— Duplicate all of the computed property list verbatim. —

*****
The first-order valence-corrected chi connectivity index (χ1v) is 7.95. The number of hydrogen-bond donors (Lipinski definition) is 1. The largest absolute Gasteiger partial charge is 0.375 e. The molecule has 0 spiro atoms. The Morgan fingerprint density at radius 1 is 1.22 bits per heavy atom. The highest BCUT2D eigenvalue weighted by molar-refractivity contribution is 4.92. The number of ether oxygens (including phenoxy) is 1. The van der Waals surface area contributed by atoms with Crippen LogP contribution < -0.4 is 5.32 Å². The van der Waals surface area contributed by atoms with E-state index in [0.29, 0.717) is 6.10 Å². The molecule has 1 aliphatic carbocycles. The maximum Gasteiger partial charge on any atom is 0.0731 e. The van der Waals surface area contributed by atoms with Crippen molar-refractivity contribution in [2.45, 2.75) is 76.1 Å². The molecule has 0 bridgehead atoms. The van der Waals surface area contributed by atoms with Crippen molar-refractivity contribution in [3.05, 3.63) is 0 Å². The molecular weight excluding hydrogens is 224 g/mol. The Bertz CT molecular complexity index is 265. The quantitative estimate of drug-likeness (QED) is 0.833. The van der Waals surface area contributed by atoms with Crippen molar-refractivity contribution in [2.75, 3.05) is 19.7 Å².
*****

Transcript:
The first-order valence-corrected chi connectivity index (χ1v) is 7.95. The number of hydrogen-bond donors (Lipinski definition) is 1. The largest absolute Gasteiger partial charge is 0.375 e. The molecule has 0 spiro atoms. The Morgan fingerprint density at radius 1 is 1.22 bits per heavy atom. The highest BCUT2D eigenvalue weighted by molar-refractivity contribution is 4.92. The number of ether oxygens (including phenoxy) is 1. The van der Waals surface area contributed by atoms with Crippen LogP contribution < -0.4 is 5.32 Å². The van der Waals surface area contributed by atoms with E-state index in [0.29, 0.717) is 6.10 Å². The molecule has 1 aliphatic carbocycles. The maximum Gasteiger partial charge on any atom is 0.0731 e. The van der Waals surface area contributed by atoms with Crippen molar-refractivity contribution in [2.45, 2.75) is 76.1 Å². The molecule has 0 bridgehead atoms. The van der Waals surface area contributed by atoms with Crippen molar-refractivity contribution in [3.05, 3.63) is 0 Å². The molecular weight excluding hydrogens is 224 g/mol. The Bertz CT molecular complexity index is 265. The quantitative estimate of drug-likeness (QED) is 0.833. The van der Waals surface area contributed by atoms with Crippen molar-refractivity contribution in [2.75, 3.05) is 19.7 Å².